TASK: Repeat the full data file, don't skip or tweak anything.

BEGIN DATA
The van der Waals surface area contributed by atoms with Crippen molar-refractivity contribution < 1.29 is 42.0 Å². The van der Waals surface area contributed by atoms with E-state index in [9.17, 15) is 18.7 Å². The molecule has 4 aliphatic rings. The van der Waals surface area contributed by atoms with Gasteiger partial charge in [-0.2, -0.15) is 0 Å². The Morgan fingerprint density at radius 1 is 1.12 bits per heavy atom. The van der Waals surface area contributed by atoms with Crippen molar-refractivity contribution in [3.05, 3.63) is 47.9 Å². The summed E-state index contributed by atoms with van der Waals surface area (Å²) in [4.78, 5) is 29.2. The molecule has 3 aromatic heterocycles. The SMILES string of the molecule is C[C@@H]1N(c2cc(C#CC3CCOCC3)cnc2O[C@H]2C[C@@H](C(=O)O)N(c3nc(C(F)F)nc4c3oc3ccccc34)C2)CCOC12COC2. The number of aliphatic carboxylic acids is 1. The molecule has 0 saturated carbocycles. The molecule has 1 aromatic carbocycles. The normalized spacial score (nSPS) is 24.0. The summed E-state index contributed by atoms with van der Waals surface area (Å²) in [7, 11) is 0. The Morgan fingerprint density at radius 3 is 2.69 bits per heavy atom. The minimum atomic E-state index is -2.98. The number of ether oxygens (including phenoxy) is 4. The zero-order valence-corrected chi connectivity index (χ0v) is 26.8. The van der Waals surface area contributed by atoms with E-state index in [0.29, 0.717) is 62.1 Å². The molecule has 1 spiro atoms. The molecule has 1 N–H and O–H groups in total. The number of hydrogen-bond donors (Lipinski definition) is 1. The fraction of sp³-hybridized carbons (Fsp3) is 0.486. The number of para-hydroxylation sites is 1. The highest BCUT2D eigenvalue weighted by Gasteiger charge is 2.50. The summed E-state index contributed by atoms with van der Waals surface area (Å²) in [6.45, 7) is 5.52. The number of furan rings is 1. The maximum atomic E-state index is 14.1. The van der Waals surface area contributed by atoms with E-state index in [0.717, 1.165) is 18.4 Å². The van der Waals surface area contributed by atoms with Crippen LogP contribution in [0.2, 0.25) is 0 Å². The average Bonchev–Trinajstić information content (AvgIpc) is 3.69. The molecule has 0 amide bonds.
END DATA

The van der Waals surface area contributed by atoms with Crippen molar-refractivity contribution < 1.29 is 42.0 Å². The van der Waals surface area contributed by atoms with E-state index in [9.17, 15) is 18.7 Å². The molecule has 4 aliphatic rings. The van der Waals surface area contributed by atoms with Gasteiger partial charge in [-0.2, -0.15) is 0 Å². The Morgan fingerprint density at radius 1 is 1.12 bits per heavy atom. The van der Waals surface area contributed by atoms with Crippen molar-refractivity contribution in [3.05, 3.63) is 47.9 Å². The summed E-state index contributed by atoms with van der Waals surface area (Å²) in [4.78, 5) is 29.2. The molecule has 3 aromatic heterocycles. The SMILES string of the molecule is C[C@@H]1N(c2cc(C#CC3CCOCC3)cnc2O[C@H]2C[C@@H](C(=O)O)N(c3nc(C(F)F)nc4c3oc3ccccc34)C2)CCOC12COC2. The number of aliphatic carboxylic acids is 1. The molecule has 0 saturated carbocycles. The molecule has 1 aromatic carbocycles. The normalized spacial score (nSPS) is 24.0. The summed E-state index contributed by atoms with van der Waals surface area (Å²) in [7, 11) is 0. The Morgan fingerprint density at radius 3 is 2.69 bits per heavy atom. The minimum atomic E-state index is -2.98. The number of ether oxygens (including phenoxy) is 4. The zero-order valence-corrected chi connectivity index (χ0v) is 26.8. The van der Waals surface area contributed by atoms with E-state index in [0.29, 0.717) is 62.1 Å². The molecule has 1 spiro atoms. The molecule has 1 N–H and O–H groups in total. The number of hydrogen-bond donors (Lipinski definition) is 1. The fraction of sp³-hybridized carbons (Fsp3) is 0.486. The number of para-hydroxylation sites is 1. The highest BCUT2D eigenvalue weighted by Gasteiger charge is 2.50. The summed E-state index contributed by atoms with van der Waals surface area (Å²) in [6.45, 7) is 5.52. The number of furan rings is 1. The maximum atomic E-state index is 14.1. The van der Waals surface area contributed by atoms with E-state index in [0.717, 1.165) is 18.4 Å². The van der Waals surface area contributed by atoms with Crippen LogP contribution in [0.2, 0.25) is 0 Å². The average Bonchev–Trinajstić information content (AvgIpc) is 3.69. The molecule has 0 amide bonds.